The election of President Bolsonaro in October 2018 marked an important turning point in Brazil’s economic development. Over the years, since the return to democracy in 1985, Brazil has swung between left and right. The governments of Presidents Luiz Inácio Lula da Silva and Dilma Rousseff between 2003 and 2016 were mildly leftist in orientation although the economy continued to grow before the recession of 2015/16, which ranks as the worst in the country’s history. The economy stabilised under the more-or-less interim Presidency of Michel Temer from 2016 to 2018, but Brazil was ready for more radical change in 2018. Jair Bolsonaro, with his centre-right and populist message, was what the country was ready for. He won with a decisive 55% of the vote. Since taking office at the start of 2019 Bolsonaro has implemented a strongly pro-market and pro-mining agenda.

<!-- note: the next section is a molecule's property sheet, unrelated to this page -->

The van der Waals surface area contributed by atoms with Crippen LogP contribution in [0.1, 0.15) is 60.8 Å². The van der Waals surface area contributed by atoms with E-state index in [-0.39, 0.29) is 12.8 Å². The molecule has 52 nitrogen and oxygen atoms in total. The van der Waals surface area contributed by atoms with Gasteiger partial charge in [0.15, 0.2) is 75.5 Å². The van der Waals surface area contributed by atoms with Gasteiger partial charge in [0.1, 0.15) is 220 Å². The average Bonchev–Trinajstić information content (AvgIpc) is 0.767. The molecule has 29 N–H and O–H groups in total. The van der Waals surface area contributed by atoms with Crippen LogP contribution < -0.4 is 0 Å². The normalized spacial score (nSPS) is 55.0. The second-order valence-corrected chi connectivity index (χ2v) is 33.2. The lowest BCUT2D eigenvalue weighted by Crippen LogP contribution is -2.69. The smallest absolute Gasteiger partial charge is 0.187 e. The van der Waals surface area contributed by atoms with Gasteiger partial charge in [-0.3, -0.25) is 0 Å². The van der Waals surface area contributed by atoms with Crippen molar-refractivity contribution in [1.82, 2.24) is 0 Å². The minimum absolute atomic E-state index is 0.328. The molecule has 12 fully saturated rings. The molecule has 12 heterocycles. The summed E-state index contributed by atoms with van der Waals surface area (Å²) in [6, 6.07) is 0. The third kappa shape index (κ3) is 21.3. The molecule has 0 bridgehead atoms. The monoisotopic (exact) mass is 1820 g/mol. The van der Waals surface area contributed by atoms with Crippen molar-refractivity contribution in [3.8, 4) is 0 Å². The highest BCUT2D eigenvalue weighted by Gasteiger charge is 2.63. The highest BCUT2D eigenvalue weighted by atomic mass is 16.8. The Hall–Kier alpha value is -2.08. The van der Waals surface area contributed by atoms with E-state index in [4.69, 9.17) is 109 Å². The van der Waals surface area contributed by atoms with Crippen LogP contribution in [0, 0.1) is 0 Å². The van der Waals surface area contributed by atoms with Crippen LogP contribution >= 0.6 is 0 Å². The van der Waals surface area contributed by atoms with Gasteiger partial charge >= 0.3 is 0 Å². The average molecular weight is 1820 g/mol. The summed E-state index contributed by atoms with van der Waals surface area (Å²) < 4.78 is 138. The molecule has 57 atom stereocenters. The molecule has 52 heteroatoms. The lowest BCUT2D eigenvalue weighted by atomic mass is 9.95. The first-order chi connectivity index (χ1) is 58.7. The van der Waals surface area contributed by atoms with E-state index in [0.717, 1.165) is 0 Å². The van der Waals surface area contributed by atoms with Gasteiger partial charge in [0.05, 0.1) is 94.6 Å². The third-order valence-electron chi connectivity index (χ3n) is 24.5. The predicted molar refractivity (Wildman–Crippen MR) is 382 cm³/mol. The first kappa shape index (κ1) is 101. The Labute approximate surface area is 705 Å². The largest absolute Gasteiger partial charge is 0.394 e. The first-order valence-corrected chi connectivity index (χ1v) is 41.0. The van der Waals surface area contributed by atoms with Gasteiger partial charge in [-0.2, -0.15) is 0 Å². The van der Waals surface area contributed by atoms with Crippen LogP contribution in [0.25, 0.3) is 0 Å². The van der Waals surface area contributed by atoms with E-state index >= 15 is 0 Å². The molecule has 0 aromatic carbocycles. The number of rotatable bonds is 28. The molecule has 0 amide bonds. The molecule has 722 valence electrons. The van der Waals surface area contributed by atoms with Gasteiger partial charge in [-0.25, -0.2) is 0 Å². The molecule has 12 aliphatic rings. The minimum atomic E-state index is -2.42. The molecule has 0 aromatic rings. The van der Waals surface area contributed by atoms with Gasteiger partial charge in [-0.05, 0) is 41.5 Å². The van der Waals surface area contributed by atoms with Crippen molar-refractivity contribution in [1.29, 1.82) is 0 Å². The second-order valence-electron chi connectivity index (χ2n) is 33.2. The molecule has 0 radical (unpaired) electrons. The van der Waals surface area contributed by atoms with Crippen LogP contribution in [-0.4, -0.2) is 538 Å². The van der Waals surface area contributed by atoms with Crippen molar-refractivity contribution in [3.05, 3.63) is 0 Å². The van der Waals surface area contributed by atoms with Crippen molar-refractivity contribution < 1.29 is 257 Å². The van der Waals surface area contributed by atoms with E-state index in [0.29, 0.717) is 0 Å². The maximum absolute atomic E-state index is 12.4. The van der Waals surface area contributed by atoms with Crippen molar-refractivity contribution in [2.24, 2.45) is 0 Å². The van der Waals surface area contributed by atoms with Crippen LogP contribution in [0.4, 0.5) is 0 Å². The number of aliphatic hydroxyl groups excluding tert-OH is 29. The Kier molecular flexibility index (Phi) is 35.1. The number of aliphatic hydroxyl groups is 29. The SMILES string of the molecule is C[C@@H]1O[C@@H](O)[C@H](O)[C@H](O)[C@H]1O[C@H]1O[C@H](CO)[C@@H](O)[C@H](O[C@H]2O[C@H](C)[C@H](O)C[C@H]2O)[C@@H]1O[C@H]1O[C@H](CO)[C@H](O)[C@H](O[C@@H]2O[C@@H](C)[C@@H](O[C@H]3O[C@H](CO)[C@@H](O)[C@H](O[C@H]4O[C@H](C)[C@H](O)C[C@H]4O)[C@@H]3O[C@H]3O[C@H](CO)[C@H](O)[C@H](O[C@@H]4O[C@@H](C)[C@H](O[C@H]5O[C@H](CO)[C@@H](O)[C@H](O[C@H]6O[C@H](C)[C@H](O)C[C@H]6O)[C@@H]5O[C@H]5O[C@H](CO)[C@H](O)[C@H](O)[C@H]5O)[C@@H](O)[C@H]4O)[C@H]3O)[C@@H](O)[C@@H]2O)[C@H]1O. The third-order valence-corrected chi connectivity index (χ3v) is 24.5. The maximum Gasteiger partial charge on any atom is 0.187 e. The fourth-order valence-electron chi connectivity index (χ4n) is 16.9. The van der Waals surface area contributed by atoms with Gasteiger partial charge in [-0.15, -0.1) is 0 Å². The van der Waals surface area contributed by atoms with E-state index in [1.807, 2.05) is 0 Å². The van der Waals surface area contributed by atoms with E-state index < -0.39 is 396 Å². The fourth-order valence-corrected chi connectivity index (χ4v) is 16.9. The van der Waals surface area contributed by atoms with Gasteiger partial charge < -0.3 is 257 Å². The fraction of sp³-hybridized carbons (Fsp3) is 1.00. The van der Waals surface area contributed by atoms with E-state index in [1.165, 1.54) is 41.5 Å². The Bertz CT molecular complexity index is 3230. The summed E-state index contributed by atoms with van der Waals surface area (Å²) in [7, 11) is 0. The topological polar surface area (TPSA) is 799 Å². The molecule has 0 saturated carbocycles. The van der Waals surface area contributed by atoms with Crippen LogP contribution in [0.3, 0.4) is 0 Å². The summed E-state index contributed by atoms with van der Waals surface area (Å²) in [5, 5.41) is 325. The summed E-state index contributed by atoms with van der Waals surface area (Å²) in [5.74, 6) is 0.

Foreign investors have responded favourably. In the Fraser Institute’s 2019 Survey of Mining Companies, issued in early 2020, Brazil’s score in the Investment Attractiveness Index jumped from 58.6 points to 63.4. Currently, only Chile is regarded as more attractive in Latin America when it comes to mining policy. Under Bolsonaro’s Mines and Energy Minister, Bento Albuquerque, the country is moving to simplify Brazil’s mineral prospecting process as well as open up indigenous reserves to mining. The effective corporate tax is in Brazil is 34%, but like Australia there is no double-taxation.
Multiple ASX-listed companies operate in Brazil